"The overall scale of the problem is even worse than we thought," he said.
"Its potential consequences are therefore more critical than we feared".
Cameron heads Britain's first coalition government since 1945, his centre-right party having teamed up with the smaller Liberal Democrats after last month's election.
Flanked by Danny Alexander, the Liberal Democrat treasury minister, Cameron said the coalition would make it easier to win over the public, saying there were "two parties together facing up to the British people".
Speaking to Al Jazeera, David Buik, a senior market analyst from BGC Partners, an international brokers, said that the fact that the UK had a coalition government would help Cameron make the cuts the prime minister felt were necessary.
Buik said: "This is the greatest chance we've had in 100 years because every single government, regardless of political persuasion, has abrogated the responsibility of dealing with the civil service and also with public expenditure.
"They've [previous governments] given it the biggest body swerve imaginable because it's an election loser, now there's a chance of addressing that problem."
Buik said that the private sector also had to help out with the process.
He said: "These cuts [are] obviously going to incur, whether any government or party want to admit it, at least 200,000, maybe 300,000 job losses, during the course of the next three years.
"[The government needs] to stimulate the private sector so that they're in a mood to employ people and get growth going."
Cameron also attacked the previous Labour government for economic mistakes over the past decade that he said had left the legacy of a debt crisis, and said the country must heed the crisis facing Greece.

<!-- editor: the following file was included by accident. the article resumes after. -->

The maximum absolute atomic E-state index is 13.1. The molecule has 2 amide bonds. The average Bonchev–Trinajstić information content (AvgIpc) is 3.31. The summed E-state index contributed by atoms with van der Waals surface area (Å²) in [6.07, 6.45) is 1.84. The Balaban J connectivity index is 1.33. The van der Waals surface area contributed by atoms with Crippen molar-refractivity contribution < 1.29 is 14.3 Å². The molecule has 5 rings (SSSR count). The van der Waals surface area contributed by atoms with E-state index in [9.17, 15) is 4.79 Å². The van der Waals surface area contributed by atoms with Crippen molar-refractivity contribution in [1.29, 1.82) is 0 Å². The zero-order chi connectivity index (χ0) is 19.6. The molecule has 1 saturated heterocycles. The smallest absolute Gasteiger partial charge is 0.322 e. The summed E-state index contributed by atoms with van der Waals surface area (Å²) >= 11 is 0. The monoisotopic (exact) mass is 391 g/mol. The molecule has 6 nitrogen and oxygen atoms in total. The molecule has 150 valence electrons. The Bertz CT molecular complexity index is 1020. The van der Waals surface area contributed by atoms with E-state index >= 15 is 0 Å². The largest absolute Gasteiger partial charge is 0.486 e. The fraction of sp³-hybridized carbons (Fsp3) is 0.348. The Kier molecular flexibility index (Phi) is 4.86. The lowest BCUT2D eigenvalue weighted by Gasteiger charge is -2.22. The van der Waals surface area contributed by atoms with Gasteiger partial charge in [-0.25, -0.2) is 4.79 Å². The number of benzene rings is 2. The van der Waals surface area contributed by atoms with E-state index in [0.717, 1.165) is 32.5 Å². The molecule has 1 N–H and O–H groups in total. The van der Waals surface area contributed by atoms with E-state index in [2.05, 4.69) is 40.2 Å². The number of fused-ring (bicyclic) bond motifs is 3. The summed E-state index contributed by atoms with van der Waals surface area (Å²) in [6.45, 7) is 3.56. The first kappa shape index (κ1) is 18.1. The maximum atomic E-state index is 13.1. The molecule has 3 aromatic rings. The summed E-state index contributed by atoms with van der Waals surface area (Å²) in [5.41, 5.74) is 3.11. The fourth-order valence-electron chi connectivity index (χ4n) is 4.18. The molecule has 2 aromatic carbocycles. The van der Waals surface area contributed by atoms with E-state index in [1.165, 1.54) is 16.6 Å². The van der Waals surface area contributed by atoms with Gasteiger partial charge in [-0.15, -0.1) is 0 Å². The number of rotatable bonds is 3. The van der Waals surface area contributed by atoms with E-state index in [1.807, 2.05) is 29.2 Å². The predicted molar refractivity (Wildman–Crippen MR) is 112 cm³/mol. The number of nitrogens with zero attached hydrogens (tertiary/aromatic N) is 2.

"Greece stands as a warning of what happens to countries that lose their credibility, or whose governments pretend that difficult decisions can somehow be avoided," he said.
The prime minister said the public sector had grown too large under Labour and that if no action were taken, within five years its debt-servicing costs would be more than it spends on schools in England, climate change and transport combined.
His comments come as ministers prepare the ground for an emergency budget on June 22 in which George Osborne, the country's finance minister, will try to make serious inroads into the deficit.
The government is desperate to persuade people of the need for what they call the "difficult decisions" they are set to take and Cameron announced a public consultation on its plans.
The coalition has already laid out plans to trim $9bn in costs this year in order to start to reduce the deficit.
The Labour party has warned that the proposed cuts risk killing off a fragile economic recovery and throwing the UK into a double-dip recession.